You mentioned bands like Tears for Fears and Depeche Mode, were they reference points for what you wanted to do on this record? There seems be more in the way of electronic textures on your last couple of albums…

Laura: “To be honest I’m not really much of an electronic music person. Some of my guitar parts sound like they could also be synth parts, but Steven’s more into all that. I tend to think about things in terms of the song, but we both like that textural element and we often come to a sort of middle ground, if Steven goes to far down that road I’ll push back and be like ‘No.’ So we end of with something that’s definitely rock, but with electronic parts and elements.

Steven: I think bands like Depeche Mode were a kind of touch point, because they use electronic styles and sounds, but with the soul of a rock band. They’re not really synth-pop, they have the attitude, the aggression and the heaviness of rock bands, but they do it using electronic tools. So I think those were references because we wanted to try out different things and different sounds.”


You had a few guests and collaborators on Get Tragic, is it just the two of you this time?

Steven: “It’s just us on this one, yeah. Because the other thing about this record was that we wrote it way faster than normal.”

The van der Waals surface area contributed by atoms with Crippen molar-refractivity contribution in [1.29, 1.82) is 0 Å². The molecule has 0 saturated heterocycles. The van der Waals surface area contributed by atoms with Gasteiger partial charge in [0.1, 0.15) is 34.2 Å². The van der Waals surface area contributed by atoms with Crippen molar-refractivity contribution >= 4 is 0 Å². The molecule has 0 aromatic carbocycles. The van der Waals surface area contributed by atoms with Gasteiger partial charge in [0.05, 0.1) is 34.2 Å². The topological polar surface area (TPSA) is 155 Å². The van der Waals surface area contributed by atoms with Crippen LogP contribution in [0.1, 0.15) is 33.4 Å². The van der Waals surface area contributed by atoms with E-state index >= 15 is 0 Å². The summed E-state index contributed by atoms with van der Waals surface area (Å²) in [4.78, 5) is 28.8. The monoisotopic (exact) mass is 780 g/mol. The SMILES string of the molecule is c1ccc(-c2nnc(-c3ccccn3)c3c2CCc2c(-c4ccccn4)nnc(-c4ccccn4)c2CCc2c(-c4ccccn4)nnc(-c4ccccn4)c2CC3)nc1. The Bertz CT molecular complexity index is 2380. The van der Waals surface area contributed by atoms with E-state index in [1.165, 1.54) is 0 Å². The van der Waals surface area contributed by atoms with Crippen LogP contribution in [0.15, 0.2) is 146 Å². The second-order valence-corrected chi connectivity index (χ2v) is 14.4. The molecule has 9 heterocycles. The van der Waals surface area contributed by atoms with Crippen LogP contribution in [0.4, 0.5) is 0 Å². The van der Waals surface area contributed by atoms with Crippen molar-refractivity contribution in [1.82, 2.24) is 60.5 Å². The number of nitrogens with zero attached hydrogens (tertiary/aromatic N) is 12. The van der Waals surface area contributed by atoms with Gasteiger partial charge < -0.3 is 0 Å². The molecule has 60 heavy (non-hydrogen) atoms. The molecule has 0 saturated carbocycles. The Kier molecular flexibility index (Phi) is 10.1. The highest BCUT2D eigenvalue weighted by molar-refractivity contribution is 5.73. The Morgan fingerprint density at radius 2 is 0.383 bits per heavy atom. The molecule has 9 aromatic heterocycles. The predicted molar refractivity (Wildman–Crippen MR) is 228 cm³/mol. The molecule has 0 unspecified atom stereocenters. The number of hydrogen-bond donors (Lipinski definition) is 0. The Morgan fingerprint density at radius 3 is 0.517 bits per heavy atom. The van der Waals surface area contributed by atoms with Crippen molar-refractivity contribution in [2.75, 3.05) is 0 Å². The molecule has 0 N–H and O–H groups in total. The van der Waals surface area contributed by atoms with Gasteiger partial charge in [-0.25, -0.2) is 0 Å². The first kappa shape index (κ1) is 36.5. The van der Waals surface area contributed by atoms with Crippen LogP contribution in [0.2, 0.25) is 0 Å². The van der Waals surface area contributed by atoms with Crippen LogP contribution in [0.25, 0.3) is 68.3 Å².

Laura: “We wrote it in two weeks.”

Steven: “We did not write it in two weeks! Did we? F*** me…”

Laura: “It was all in one month, but it wasn’t like we were working every day, so it was probably about two weeks, maybe three.”

Steven: "I do know that we booked in the producer and the recording with zero songs, and then wrote right up until the day we went into the studio."


You worked with Tom Dalgetty this time, what was he able to bring to the table as a producer?

Steven: “Tom is great. We often have a kind of love-hate relationship with producers, because we have a very clear idea of what we want and how it should be done, and we can kind of butt heads. We’re not always not the most open band to other people’s influence, but Tom is f***ing perfect for us.

Laura: “For one thing he’s really easy going, so when Steve’s being way too involved, which some producers don’t really like, he was really good with that.”